No place for Assad in Syria talks, U.S. officials say
France says that possible talks with Assad would be a ‘scandalous gift’ to ISIS
The United States insisted on Monday it would never negotiate directly with Syrian President Bashar al-Assad, edging away from comments made by Secretary of State John Kerry, and it cast doubt on any immediate prospects for third-party talks to resolve Syria’s civil war.
Kerry’s apparent suggestion in a CBS television interview on Sunday that there could be a place for Assad in efforts to reach a diplomatic solution to the Syrian conflict drew swift criticism from European and Arab allies.
France said that possible talks with Assad would be a “scandalous gift” to the ISIS and Britain a day earlier sad Assad would have no place in Syria’s future.
Seeking to calm the diplomatic storm, State Department and White House officials sought to clarify Kerry’s remarks and show that Washington’s position on Assad had not softened.
State Department spokeswoman Jen Psaki said that while the United States accepted the need for representatives of Assad’s government to participate in any negotiations, “it would not be and would never be - and it wasn’t what Secretary Kerry was intending to imply - that that would be Assad himself.”
“We continue to believe ... that there’s no future for Assad in Syria,” Psaki told reporters.
Earlier Monday, French Foreign Minister Laurent Fabius said any role for Assad would be a “scandalous gift” to ISIS.
“The solution is a political transition which would preserve regime institutions, not Mr. Bashar al-Assad. Any other solution which would keep Mr Assad in the saddle would be an absolutely scandalous, gigantic gift to Daesh,” Fabius said in Brussels, using another name for ISIS.
“The millions of Syrians who have been persecuted by Assad would transfer their support to Daesh. Obviously that must be avoided.”
The French minister said he had spoken to Kerry on Monday morning and that the top U.S. diplomat “assured me that there was absolutely nothing new in the American position on Syria.”
Washington has made clear that its top priority in Syria is the fight against ISIS militants, who have seized large swathes of the country as well as parts of Iraq.
Syria’s civil war is now into its fifth year, with hundreds of thousands killed and millions of Syrians displaced, and Assad is showing no signs of abandoning power.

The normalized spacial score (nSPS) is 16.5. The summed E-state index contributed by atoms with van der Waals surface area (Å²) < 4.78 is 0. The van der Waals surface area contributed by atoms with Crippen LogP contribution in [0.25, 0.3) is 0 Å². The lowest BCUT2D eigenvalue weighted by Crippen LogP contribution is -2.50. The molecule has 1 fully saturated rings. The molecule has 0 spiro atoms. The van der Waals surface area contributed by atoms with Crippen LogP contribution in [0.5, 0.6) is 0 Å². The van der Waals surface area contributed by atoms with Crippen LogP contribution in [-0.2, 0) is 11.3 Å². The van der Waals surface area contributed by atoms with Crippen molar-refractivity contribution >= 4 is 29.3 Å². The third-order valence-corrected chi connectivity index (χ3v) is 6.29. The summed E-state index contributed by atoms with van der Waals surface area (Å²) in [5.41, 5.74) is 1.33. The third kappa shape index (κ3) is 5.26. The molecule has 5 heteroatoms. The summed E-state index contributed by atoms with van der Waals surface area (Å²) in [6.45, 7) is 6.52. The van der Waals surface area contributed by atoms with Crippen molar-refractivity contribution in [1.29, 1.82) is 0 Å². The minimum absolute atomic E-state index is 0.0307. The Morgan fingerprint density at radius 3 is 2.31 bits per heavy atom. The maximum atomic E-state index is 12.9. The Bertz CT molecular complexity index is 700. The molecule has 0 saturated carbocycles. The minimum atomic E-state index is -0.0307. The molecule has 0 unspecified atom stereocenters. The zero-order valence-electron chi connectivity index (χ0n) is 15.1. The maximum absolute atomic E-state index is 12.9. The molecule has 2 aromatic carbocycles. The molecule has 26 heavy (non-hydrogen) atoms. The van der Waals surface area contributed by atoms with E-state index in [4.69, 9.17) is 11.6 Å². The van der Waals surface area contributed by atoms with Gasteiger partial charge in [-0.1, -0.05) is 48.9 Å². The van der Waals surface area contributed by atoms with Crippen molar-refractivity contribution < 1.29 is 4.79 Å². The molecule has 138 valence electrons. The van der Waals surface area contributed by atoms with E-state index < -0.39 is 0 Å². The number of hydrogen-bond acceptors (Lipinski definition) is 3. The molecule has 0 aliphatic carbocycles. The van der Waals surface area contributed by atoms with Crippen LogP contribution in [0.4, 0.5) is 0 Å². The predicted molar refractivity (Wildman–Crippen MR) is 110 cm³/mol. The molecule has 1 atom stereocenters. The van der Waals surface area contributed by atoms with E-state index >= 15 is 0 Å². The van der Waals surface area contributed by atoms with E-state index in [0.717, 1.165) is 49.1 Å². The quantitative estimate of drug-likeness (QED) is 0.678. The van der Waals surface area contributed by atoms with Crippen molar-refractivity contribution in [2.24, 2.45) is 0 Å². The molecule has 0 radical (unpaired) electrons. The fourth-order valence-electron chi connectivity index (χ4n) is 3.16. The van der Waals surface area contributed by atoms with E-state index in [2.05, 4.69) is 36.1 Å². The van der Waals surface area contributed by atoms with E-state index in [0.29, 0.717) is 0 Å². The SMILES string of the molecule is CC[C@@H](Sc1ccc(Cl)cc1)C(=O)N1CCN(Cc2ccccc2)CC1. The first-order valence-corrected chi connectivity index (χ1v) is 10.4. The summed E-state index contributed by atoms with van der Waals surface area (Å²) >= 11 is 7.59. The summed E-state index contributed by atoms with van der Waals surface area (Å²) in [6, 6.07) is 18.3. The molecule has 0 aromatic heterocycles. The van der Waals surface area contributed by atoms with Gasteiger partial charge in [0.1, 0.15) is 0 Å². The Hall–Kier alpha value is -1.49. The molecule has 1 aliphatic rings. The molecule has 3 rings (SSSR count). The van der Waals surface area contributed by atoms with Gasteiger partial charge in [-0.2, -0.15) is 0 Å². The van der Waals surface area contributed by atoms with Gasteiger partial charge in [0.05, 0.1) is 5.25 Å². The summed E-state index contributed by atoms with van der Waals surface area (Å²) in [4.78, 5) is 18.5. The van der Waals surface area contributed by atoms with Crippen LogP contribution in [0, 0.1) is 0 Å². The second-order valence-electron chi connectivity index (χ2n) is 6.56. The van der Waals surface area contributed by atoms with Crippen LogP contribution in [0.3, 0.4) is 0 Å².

“We have to negotiate in the end,” Kerry had told CBS when asked whether the United States would be willing to negotiate with Assad. “We’ve always been willing to negotiate in the context of the Geneva I process,” he added, referring to a 2012 conference that called for a negotiated transition to end the conflict.
Kerry also said the United States and other countries, which he did not name, were exploring ways to reignite the diplomatic process to end the conflict in Syria.
Psaki said the United States is having “many discussions” with the Russians – who are close allies of Assad – in addition to European and Gulf partners.
When asked whether any new diplomatic efforts were under way through third parties such as the United Nations, she said: “There’s no process underway. There’s no process that’s about to start.”
She said the United States was open to hearing more about a Russian proposal to convene new Syria talks, but added that she could not predict “an outcome that will move the ball forward.”
The United States led efforts to convene U.N.-backed peace talks in Geneva last year between the Western-backed Syrian opposition and a government delegation. The talks collapsed after two rounds. Russia convened some opposition and government figures in January but they yielded little progress and were boycotted by the main opposition coalition.
Russia on Monday invited the U.N. envoy for Syria to a second round of meetings scheduled for the beginning of April, Interfax reported.
(With AFP and Reuters)
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